By being able to track all interactions with your quantified athlete data in the digital world and give you control to share specific data, what will change?
Well, we think a lot.
The most immediate possibilities involve improvement in performance management and injury prevention. Teams are investing more than ever in data science and medical expertise – and they should. Last year, over $2 billion was spent on salaries for injured players in the major US professional sports leagues.
Tempo allows these specialists to include ‘off-the-field’ data in their assessments and programming, which is arguably as valuable or more valuable than ‘on-the-field’ metrics. After all, if the average practice is a couple hours, the vast majority of an athlete’s day is spent ‘off-the-field’.
With visibility and control, there are also exciting commercial opportunities for professional athletes and teams. Imagine Gatorade running a ‘Hydrate like the Pros’ ad campaign where you could track how hydrated a player is during a game or offseason workout. Or Nike allowing you to compare your activity or nutrition to Lebron, but only if you bought his shoes or apparel. How about CBS showing a kicker’s heart rate as he lines up for a fourth quarter field goal?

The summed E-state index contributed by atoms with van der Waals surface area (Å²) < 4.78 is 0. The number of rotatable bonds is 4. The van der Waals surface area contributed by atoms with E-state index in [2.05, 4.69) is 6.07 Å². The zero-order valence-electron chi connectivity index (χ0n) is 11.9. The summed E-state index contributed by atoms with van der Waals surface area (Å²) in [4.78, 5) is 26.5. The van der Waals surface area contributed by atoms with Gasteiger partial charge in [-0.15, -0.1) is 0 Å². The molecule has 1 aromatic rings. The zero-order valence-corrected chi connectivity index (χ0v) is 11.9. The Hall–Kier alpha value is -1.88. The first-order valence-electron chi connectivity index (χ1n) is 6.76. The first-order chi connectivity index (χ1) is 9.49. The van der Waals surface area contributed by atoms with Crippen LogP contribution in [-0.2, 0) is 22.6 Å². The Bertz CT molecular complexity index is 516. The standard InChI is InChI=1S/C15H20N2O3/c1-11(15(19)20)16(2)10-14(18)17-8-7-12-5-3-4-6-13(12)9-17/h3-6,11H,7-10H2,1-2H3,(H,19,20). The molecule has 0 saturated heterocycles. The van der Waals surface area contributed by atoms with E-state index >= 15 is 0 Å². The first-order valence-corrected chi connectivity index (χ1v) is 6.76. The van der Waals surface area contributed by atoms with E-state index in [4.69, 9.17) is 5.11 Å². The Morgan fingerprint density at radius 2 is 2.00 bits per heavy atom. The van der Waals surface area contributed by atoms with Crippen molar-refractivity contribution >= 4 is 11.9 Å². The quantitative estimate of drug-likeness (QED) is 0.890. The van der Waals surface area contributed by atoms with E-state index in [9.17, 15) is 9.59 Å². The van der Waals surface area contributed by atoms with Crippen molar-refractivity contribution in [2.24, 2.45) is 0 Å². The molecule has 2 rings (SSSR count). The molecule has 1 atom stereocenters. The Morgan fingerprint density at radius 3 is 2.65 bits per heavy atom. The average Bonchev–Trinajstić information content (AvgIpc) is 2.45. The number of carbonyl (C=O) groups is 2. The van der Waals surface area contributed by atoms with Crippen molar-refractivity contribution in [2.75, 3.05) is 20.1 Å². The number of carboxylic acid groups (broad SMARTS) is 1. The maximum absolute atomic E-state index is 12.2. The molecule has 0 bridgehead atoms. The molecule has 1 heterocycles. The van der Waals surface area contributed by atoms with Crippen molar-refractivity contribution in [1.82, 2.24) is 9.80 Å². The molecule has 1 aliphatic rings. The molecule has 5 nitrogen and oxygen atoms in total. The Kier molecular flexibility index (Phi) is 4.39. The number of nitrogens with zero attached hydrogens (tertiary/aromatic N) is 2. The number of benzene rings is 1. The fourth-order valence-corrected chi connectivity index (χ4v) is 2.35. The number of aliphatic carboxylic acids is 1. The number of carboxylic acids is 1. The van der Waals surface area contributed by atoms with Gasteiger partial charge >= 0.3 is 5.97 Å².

The commercial uses above add a new dimension to fan engagement. Incorporating biometric data makes the content more relatable. As a consumer, I’m no longer just viewing the content. I’m feeling the increased heart rate of a nervous kicker. I’m experiencing the strain of working out as hard as Lebron.
Nike is already envisioning a future like this and, as mentioned earlier, has started to include access to wearable data in their contracts with college athletic programs. Tempo would give universities piece of mind that they could always refer to a trusted ledger that captures how their athletes’ data is being used by these corporations. With the rapid increase in wearables, it’s an important step to protect student-athletes.
We’re still in the early innings of a data explosion in sports and, more broadly, consumer healthcare. The biggest risk to the quantified athlete and quantified self movements is data privacy. At Tempo, we’re proud to be bringing visibility and control to the data owners, empowering them to make intentional decisions about how they share their data. It’s an important paradigm shift in the digital age.